13.4.2  Research objectives

The final part of clarifying your research project involves thinking in more detail about your research objectives. Research objectives should be closely related to the statement of the problem and summarise what you hope will be achieved by the study. For example, if the problem identified is low utilisation of antenatal care services, the general objective of the study could be to identify the reasons for this low uptake, in order to find ways of improving it.

Writing your research objectives clearly helps to:

  • Define the focus of your study
  • Clearly identify variables to be measured
  • Indicate the various steps to be involved
  • Establish the limits of the study
  • Avoid collection of any data that is not strictly necessary.
  • What do you think might happen if you started a research project, but hadn’t written any clear research objectives?

  • Without clearly written research objectives, you might be confused about the limits of the study, what data should be collected, or how to conduct the research.

Objectives can be general or specific. The general objective of your study states what you expect to achieve in general terms. Specific objectives break down the general objective into smaller, logically connected parts that systematically address the various aspects of the problem. Your specific objectives should specify exactly what you will do in each phase of your study, how, where, when and for what purpose.

How should your objectives be stated?

Your objectives should be stated using action verbs that are specific enough to be measured, for example: to compare, to calculate, to assess, to determine, to verify, to calculate, to describe, to explain, etc. Avoid the use of vague non-active verbs such as: to appreciate, to understand, to believe, to study, etc., because it is difficult to evaluate whether they have been achieved.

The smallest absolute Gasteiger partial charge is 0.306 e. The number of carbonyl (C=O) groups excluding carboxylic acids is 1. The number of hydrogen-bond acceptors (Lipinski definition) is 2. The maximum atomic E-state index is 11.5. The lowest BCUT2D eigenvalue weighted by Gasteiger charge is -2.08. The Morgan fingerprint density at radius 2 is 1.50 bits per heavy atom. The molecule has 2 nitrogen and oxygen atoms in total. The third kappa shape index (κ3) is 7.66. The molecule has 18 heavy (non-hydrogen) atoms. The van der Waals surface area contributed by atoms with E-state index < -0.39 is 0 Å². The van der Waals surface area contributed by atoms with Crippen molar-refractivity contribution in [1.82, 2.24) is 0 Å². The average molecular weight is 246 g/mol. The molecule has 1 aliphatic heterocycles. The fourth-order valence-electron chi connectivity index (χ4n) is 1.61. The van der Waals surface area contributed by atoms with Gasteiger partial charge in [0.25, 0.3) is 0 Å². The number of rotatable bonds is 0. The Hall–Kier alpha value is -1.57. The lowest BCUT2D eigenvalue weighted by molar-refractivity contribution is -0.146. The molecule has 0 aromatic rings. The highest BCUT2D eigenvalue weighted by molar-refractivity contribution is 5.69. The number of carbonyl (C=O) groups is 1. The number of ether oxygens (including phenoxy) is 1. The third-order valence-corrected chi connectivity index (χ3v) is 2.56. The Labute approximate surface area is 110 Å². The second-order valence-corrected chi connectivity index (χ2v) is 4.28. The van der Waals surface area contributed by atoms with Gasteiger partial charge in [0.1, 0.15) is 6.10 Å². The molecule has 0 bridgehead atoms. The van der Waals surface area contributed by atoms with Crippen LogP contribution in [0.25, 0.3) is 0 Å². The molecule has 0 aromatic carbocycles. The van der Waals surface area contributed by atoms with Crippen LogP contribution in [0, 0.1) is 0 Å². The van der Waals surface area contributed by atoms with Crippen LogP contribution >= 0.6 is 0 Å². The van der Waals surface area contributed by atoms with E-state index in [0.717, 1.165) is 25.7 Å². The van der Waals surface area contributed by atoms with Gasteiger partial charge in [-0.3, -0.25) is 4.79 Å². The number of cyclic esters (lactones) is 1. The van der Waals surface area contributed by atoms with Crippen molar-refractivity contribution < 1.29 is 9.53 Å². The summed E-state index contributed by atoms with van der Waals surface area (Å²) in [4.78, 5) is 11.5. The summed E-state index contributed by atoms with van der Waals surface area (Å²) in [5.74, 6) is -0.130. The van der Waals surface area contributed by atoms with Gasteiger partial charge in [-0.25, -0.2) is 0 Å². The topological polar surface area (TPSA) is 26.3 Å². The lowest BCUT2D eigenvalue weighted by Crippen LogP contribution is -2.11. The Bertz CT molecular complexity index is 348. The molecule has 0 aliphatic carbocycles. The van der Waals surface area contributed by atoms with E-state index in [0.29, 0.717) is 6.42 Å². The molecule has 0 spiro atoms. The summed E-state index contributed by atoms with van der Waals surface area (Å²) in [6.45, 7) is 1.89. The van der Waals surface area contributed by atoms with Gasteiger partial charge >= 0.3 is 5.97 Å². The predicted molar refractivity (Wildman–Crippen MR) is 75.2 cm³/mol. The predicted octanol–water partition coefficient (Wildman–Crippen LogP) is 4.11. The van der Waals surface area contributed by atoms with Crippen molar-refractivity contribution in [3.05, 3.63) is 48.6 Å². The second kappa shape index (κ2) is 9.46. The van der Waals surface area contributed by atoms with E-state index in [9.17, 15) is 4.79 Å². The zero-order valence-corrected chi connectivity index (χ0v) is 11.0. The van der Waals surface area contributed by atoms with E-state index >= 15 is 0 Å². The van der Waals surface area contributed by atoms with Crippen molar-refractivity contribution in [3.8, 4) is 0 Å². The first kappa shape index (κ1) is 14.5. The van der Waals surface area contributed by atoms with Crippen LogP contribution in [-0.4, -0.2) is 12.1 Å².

Case Study 13.3 General and specific objectives for a counselling project

A research study designed to assess the accessibility and acceptability of the Voluntary Counselling and Testing (VCT) Services for HIV infection in kebele X had the following general and specific objectives:

General objective: To identify factors that affects the acceptability of VCT services and to assess community attitudes towards comprehensive care and support for people living with HIV/AIDS.

Specific objectives:

  • To assess the knowledge, attitude and practice of the community towards HIV/AIDS and VCT services.
  • To identify barriers and concerns related to VCT and its uptake.
  • To assess the awareness and perception of the study community regarding comprehensive care and support for people living with HIV/AIDS.
  • What is the difference between the specific objectives and the general objective of a research project? You can use the example in Case Study 13.3 to help you answer this question.

  • Specific objectives are detailed objectives that describe what will be researched during the study, whereas the general objective is a much broader statement about what the study aims to achieve overall.

In the next study session, we will move on to teach you about research strategies and alternative study designs that you may choose to conduct for a small-scale research project in your community.

13.4.1  What other sources should you consult?

Summary of Study Session 13